Social Media as a Learning Tool

19 Mar

Early last week a Board of Education in America voted unanimously to adopt a social media policy that encourages teachers to use Facebook and other social media tools to engage their students – as long as it is transparent, accessible and professional.

This is massive news, not only for the US but as with everything else it will trickle into our system, Down Under, soon.  I remember growing up and hearing that Australia was 10 years behind the US, by the time I was 20 this was 5 years… and now I think it is much less.  So how long will it take a decision like this to impact on our schools and what will the impact be.  Facebook is not a new thing, so surely we understand the pros and cons.  The Boards of Education in the US are, by entirety, very staid and cautious in their ‘innovation’ – so surely they have considered the implications of their decision.

Facebook: Friend or foe?

That is the question education leaders across the country have been wrestling with ever since Facebook, Twitter and other social media sites became ingrained in our culture.

Teachers use them. Students use them. But should teachers and students use them together as part of the traditional teacher-student relationship? Or should all electronic communication between teachers and students be banned altogether?

The new policy, in Nashua, is the result of more than 18 months of work by the board’s Policy Committee, which began the process after the Manchester School District adopted its own policy in August 2010. That city’s policy discouraged teachers from any interaction with students on Facebook, Twitter, MySpace or similar sites.

Nashua school officials initially considered doing likewise before choosing the opposite approach, wisely concluding that electronic communication is not only here to stay, but can be used as a teaching tool to enhance the educational experience of students in the district.

Under the policy, the goals are to protect students, staff and the district; raise awareness of acceptable ways to use electronic communication with students, and raise awareness of the positive and negative outcomes that may result from using these tools with students.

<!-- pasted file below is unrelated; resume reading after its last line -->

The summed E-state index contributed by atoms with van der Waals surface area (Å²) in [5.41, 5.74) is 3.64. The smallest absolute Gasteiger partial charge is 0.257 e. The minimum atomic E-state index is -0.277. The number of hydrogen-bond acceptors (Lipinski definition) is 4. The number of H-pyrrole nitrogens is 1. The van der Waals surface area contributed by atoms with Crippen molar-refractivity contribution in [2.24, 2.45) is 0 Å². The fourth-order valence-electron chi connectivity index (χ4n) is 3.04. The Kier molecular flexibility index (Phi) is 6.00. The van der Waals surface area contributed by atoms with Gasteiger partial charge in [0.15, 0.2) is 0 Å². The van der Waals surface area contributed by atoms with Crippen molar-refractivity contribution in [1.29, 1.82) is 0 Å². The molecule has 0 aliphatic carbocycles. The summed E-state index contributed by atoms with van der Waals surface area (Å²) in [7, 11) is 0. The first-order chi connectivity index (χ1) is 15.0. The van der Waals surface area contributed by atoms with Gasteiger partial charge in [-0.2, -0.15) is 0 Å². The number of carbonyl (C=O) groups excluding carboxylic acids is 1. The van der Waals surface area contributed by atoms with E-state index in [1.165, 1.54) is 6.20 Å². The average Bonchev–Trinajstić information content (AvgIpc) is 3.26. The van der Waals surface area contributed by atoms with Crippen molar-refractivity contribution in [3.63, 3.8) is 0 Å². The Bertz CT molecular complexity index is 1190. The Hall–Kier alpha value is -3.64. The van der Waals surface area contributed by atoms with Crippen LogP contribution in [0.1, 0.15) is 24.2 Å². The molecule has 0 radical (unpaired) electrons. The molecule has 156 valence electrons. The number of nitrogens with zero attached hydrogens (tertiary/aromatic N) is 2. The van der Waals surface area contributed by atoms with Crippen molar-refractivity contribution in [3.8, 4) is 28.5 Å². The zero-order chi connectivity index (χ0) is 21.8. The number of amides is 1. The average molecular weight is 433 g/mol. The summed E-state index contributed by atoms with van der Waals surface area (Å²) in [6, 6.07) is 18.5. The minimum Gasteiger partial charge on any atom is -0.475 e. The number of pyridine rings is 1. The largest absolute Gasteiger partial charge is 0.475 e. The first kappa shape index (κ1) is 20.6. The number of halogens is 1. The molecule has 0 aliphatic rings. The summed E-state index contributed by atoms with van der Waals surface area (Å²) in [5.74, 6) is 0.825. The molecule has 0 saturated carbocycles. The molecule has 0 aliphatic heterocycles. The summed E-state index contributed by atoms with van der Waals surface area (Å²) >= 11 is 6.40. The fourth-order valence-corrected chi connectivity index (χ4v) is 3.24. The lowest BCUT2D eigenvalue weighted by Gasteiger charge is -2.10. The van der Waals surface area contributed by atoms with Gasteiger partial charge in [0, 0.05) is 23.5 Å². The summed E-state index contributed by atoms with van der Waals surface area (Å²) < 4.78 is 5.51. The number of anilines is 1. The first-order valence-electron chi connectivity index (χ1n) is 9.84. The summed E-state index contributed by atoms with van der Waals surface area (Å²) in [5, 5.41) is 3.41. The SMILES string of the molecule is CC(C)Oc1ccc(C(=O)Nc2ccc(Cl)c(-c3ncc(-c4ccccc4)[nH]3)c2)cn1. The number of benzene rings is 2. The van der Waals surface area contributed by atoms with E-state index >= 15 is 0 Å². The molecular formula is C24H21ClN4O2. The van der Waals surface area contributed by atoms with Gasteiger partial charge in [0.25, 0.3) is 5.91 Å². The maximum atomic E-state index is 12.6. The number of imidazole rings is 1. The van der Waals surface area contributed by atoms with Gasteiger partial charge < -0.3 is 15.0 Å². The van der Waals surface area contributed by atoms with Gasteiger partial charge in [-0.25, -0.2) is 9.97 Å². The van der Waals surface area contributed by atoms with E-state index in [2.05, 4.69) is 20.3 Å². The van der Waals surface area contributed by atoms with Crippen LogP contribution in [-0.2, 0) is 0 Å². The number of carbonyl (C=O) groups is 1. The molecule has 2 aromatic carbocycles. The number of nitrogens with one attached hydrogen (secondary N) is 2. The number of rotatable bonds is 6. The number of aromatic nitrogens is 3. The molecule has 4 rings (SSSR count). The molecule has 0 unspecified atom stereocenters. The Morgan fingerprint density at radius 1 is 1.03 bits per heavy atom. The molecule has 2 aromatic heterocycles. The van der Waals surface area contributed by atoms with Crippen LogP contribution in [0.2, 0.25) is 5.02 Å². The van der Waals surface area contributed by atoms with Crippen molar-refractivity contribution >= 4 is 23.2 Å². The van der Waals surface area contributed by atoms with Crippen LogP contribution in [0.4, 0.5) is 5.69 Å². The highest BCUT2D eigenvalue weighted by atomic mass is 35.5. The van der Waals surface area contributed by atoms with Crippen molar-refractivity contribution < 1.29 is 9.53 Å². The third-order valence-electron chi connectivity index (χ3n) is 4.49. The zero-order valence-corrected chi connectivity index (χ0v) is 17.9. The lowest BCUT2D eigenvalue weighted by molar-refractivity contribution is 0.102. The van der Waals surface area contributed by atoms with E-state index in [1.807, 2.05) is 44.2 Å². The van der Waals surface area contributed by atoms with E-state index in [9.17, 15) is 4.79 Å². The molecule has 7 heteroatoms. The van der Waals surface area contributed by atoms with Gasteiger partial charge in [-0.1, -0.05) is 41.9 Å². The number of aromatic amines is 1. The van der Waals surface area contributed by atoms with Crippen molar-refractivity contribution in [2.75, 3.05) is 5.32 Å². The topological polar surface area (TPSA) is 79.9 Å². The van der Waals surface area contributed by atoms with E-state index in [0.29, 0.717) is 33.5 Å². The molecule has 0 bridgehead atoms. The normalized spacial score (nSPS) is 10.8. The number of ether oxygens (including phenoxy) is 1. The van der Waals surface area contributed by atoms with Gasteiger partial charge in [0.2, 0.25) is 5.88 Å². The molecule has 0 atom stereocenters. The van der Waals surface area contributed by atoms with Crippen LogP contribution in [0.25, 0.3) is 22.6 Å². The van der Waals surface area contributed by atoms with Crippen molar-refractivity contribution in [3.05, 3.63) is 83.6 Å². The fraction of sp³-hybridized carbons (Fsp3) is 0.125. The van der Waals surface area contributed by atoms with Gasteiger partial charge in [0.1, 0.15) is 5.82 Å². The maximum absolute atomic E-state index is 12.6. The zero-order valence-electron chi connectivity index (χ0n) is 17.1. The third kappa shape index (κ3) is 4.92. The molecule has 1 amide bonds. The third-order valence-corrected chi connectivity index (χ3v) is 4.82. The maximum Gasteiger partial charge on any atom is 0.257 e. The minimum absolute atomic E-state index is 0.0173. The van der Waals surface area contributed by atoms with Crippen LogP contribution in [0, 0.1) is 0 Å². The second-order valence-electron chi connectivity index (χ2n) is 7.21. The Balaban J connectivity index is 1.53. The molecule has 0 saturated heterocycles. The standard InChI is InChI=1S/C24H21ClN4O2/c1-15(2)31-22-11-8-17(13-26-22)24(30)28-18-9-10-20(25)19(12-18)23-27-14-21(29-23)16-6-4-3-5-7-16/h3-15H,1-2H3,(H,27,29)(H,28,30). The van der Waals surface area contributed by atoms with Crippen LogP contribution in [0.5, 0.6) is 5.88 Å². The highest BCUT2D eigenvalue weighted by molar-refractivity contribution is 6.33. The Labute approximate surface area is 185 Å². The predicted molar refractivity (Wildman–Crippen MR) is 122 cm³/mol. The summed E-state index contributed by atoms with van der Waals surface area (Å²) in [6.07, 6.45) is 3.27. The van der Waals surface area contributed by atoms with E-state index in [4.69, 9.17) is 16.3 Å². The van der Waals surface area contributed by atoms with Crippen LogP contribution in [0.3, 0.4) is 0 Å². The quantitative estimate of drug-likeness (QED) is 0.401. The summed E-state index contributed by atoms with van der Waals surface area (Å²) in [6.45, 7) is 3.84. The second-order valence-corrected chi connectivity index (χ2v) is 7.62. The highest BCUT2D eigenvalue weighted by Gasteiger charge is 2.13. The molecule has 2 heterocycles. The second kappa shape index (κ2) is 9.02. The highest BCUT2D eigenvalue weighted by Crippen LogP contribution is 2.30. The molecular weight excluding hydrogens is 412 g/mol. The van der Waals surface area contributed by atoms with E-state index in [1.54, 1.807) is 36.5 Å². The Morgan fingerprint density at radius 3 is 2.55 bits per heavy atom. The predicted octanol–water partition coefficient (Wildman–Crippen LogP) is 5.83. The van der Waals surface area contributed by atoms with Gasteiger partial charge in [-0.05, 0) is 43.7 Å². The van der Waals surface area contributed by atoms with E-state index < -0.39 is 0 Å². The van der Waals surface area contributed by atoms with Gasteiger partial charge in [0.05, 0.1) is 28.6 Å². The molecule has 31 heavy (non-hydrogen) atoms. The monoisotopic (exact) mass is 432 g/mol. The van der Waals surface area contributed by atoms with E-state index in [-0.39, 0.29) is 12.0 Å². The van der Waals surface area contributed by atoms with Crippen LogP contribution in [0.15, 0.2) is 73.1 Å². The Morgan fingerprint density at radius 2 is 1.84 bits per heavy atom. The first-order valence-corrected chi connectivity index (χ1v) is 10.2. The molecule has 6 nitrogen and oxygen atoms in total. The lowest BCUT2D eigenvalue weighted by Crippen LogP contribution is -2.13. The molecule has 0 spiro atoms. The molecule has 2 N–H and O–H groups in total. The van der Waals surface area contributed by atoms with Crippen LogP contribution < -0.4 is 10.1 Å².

The policy seeks to achieve these goals by ensuring all communication between educators and students passes the “TAP Test,” where TAP stands for “transparent,” “accessible” and “professional.”

As such, the policy makes it clear that all electronic communication between staff and students should be done through district-sponsored email or other programs, will become part of the district archives with no expectation of privacy, and that the choice of words and subject matter should be professional at all times.

“If your communication meets all three of the criteria above,” the policy states, “then it is very likely that the methods of communicating with students that you are choosing are very appropriate; moreover, encouraged.”

Would it have been easier to adopt a zero-tolerance policy, forbidding all communication between teachers and their students? Sure.

And it certainly would have been less risky. Any time you open the door to communication outside of the classroom between adults and children, there is always the potential for inappropriate behaviour.

But such a draconian approach also would have deprived teachers of a wonderful opportunity to engage students on their own turf.

Students use Facebook, Twitter and the like not because they have to, but because they like to. They find them fun, exciting, challenging, even stimulating.

So why would a school district knowingly put a policy in place that makes it impossible for teachers to plug into that pent-up energy? And what teacher wouldn’t want to hear his or her own classroom described as “fun” or “exciting”?

Yes, school administrators will need to be vigilant in ensuring electronic communication between teachers and students remains appropriate at all times.

But given the two basic choices before the school board – social media or no social media – count me among those who “like” what it did.

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